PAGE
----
Will Ness <[hidden email]> wrote: > BTW could there be a use for something like > >  infixl 1 # > >  x # f = f x    -- (#) = flip (\$) > > to have the direct data flow reflected in our code, so that your code > would become > >  test = [] # (3:) # (8:) # (7:) > > maybe sometimes it's more natural to think of data being "piped > through" the chain of functions, and to write them down in forward, > not reverse order of application? I think, it's more natural to think in terms of functions, and often the argument to a function is not just something as simple as [] anyway.  If you want to think in chaining instead of composition, you can use arrow sequencing (>>>) instead of function composition (.):   import Control.Arrow   test = (3:) >>> (8:) >>> (7:) \$ [] Greets, Ertugrul. -- nightmare = unsafePerformIO (getWrongWife >>= sex) http://blog.ertes.de/
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## Re: Non-recursive binding expression

 In reply to this post by Will Ness-2 On Sat, Feb 28, 2009 at 10:31:37PM +0000, Will Ness wrote: > > That's what I understood the OP wanted - Scheme's LET, not LETREC, allowing for > shadowing. I was suprised let-statement in do chain didn't work that way. I > expected it to be equivalent to a kind of code above, since each new line in do > block represents a nested function in explicit bind notation, and nested > function binding definitely provides for non-recursive let kind of argument > binding, with shadowing. > > I thought the whole point of having special let statement in do notation was > not to have to write the kind of code above with singleton lists. Since we have > shadowing there, it should've been so in let-statements too. Isn't it? No, the point of let expressions in do-blocks is to have a convenient way to make pure bindings, i.e. ones that aren't piped through >>= . Note that let statements in do-blocks just get desugared into normal let expressions:   do { let x = y ; stuff }       desugars into   let x = y in do { stuff } Haskell simply doesn't have anything equivalent to Scheme's LET, except for actual nested functions. -Brent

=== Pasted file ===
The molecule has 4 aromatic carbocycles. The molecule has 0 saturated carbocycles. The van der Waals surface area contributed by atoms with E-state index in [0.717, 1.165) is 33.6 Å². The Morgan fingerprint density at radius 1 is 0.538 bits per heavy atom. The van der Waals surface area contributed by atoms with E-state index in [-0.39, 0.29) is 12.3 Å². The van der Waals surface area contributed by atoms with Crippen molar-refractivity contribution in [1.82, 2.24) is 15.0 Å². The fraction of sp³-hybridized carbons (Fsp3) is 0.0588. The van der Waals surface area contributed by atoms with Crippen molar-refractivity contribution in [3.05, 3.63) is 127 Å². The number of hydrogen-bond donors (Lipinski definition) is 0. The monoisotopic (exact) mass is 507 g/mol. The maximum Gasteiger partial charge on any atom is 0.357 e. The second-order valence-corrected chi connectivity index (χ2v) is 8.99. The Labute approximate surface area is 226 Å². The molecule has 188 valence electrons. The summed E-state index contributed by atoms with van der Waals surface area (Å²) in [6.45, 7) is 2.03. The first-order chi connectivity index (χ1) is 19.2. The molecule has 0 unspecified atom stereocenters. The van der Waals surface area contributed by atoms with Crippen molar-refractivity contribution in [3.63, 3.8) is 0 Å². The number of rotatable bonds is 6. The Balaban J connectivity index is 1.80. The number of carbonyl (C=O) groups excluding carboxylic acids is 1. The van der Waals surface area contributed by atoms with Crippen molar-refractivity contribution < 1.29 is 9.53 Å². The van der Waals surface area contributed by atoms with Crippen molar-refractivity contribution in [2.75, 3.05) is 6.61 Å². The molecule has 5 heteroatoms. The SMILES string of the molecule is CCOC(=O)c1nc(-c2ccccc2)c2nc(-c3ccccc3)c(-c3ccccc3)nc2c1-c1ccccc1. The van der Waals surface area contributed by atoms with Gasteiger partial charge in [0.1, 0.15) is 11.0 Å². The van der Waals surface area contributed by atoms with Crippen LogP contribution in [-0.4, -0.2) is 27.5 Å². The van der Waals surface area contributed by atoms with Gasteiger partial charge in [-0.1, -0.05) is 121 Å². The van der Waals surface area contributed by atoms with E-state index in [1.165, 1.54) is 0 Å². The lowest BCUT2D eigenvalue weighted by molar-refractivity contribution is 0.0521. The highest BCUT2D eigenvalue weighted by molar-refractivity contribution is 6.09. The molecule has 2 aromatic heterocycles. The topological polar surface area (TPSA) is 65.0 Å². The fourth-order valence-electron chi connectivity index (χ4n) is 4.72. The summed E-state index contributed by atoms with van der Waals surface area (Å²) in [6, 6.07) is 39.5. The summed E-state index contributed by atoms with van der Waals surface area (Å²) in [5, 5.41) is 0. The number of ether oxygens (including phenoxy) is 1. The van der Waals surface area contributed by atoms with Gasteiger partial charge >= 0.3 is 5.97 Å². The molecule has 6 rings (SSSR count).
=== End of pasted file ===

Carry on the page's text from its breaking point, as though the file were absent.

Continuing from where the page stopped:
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## Re: Non-recursive binding expression

 In reply to this post by Brent Yorgey-2 On Sat, Feb 28, 2009 at 01:01:56PM -0500, Brent Yorgey wrote: > On Sat, Feb 28, 2009 at 05:19:03PM +0000, Will Ness wrote: > >   gmail.com> writes: > > > > > > > > Hello. > > > > > > Is there any non-recursive binding expression in Haskell? > > > > > > Something that would allow me to write, for instance, > > > > > >   test = let' xs = [] in > > >          let' xs = 3 : xs in > > >          let' xs = 8 : xs in > > >          let' xs = 7 : xs in > > >          xs > > > > Well, it's not a nice thing to do (probably), but you can write > > > > test = head \$ > >   do xs <- [ [] ] > >      xs <- [ 3:xs ] > >      xs <- [ 8:xs ] > >      xs <- [ 7:xs ] > >      return xs > > > > The correct answer is no.  Life is pain.  Anyone who says otherwise is > selling something. ;) > > Assignment in Haskell is not destructive update---it assigns a name to > a value, and they become one flesh, until parted by death (i.e. the > end of their lexical scope).  The only reason Will's code works is > that each line creates a new lexical scope, and each xs shadows the > previous one. I am not asking for assignment. What I want is indeed what I already said: a new lexical scope which introduces a new variable, but the variable name is being reused. That shadows the previous definition. What I want is the possibilitiy of a non-recursive binding expression, like my hypothecial let' construction. Being non-recursive,    let' = in any occurrence of in does not refer to the new varibale being introduced, but to some previous defined variable named . If that does exist, than there is a semantic error in the expression (unless is not used in , of course). So the scope of is just . It does not include . If it was a recursive definition, the scope of would be *and* . Romildo